One hypothesis is that SARS-CoV-2 enters the brain through the olfactory nerve.9 The virus is known to use the angiotensin-converting enzyme 2 (ACE2) receptor for entry into host cells. ACE2 receptor expression is present in several organs throughout the human body, and recent studies have found evidence of ACE2 receptor protein expression in human neurons.10 Because the olfactory epithelium has been found to express the ACE2 receptor, and is near olfactory neurons, some authors think that this could be a direct pathway into the human brain.9 However, new evidence suggests that the virus may use another mechanism to travel from the nose to the brain, because olfactory receptor neurons lack the expression of, or only rarely express, the ACE2 receptor.11 Once in the brain, SARS-CoV-2 is thought to transfer from neuron to neuron in a trans-synaptic fashion because of the expression of the ACE2 receptor on neuronal membranes.9 Another membrane protein, neuropilin-1, also has been implicated in the potentiation of SARS-CoV-2 infection in neural tissue.12

Another hypothesis is that the virus crosses the blood-brain barrier. Vascular endothelial cells control the permeability of the blood-brain barrier via tight junctions (Figure 2). However, endothelial cells are also known to express the ACE2 receptor, which can lead to virus-induced disruption of the tight junctions and allow passage of SARS-CoV-2 through the blood-brain barrier.13 Electron microscopy has confirmed the binding of SARS-CoV-2 to ACE2 receptors on vascular endothelial cells. After successful binding, the virus was shown to enter the cell by endocytosis and transfer to neighboring cells via exocytosis.9 A separate postmortem case report used transmission electron microscopy on brain tissue from a patient with confirmed SARS-CoV-2 infection and found evidence of viral particles coming out of endothelial cell walls.14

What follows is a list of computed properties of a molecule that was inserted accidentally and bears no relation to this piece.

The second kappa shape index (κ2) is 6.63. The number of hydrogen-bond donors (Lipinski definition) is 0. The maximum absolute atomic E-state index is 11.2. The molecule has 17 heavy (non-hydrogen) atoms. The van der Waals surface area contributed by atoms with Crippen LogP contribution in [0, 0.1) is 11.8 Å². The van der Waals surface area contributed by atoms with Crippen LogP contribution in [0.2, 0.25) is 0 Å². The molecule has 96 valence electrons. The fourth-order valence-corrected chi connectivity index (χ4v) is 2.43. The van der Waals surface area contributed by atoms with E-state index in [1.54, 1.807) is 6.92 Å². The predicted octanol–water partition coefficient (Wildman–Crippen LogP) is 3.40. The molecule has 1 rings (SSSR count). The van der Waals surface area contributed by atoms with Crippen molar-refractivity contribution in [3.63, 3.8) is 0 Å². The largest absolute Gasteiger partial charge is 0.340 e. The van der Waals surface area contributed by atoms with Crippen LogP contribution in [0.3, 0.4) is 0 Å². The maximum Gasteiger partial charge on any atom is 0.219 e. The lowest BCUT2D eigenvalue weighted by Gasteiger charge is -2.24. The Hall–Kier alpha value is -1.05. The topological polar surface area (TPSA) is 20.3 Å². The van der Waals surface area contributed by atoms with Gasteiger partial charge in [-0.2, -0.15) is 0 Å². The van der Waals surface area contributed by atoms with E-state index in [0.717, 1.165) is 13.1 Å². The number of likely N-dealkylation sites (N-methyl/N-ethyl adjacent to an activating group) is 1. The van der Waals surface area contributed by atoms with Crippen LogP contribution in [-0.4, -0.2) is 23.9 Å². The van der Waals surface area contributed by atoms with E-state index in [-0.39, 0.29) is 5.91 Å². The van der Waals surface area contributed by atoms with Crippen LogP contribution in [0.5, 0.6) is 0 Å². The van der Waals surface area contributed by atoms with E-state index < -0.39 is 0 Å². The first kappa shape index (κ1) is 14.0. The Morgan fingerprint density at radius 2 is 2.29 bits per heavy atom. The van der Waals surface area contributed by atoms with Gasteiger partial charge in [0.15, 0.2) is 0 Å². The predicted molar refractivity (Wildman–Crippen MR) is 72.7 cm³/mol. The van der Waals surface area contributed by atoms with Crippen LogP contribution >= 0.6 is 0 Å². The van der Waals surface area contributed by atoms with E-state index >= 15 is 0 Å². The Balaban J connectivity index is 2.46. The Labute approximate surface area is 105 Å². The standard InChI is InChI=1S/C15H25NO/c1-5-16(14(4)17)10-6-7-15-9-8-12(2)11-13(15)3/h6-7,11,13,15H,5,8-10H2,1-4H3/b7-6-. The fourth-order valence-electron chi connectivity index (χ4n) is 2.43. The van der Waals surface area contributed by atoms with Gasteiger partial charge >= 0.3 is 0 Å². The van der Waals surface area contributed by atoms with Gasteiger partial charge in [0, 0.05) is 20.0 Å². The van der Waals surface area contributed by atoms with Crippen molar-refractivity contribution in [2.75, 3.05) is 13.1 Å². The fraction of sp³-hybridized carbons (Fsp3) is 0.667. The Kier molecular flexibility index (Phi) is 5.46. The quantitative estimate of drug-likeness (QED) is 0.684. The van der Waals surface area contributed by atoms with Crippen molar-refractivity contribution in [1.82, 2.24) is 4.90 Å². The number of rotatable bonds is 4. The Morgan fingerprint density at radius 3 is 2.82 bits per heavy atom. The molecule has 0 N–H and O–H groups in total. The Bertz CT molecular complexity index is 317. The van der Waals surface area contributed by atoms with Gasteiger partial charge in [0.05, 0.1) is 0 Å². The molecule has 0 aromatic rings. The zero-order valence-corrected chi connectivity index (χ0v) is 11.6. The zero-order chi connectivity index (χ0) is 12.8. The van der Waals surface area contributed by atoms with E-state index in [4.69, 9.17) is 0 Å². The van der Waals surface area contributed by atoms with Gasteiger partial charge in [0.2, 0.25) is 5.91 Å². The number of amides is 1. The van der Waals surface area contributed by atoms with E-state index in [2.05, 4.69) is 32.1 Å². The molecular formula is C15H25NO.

The neurovascular unitUsed with permission of Mayo Foundation for Medical Education and Research, all rights reserved.

Another possible mechanism for SARS-CoV-2 to cross the blood-brain barrier, in addition to passing through vascular endothelial cells, is if it uses immune cells as a Trojan horse. Lymphocytes, granulocytes, and monocytes are also known to express ACE2 receptors. SARS-CoV-2 could bind to these cells and migrate via the bloodstream, possibly crossing the blood-brain barrier.15 This mechanism already is well established in HIV, in which infected immune cells can travel from the patient's circulation and cross the blood-brain barrier to infect the central nervous system.16 This proposed mechanism may explain why some patients with a robust immunologic response (such as those with chronic obstructive lung disease or heart failure) are at high risk for COVID-19: they have increased numbers of alveolar monocytes and macrophages in bronchoalveolar lavage specimens.17 These alveolar monocytes and macrophages serve as a first-line defense against SARS-CoV-2, and some of these cells may act as a viral reservoir, propagating the disease via the Trojan horse mechanism.17

Once SARS-CoV-2 is in the body, it induces a robust innate immune response that leads to systemic inflammation.9 Considering this degree of inflammation, one study mentions the possibility of Epstein-Barr virus (EBV) reactivation as a mechanism for these symptoms.18 An estimated 90% of adults have antibodies that indicate previous infection with EBV.18 A study published in Pathogens found that 66.7% of patients with “long COVID” also were positive for EBV reactivation.18 The study authors concluded that symptoms following COVID-19 might be caused by the virus reactivating EBV.18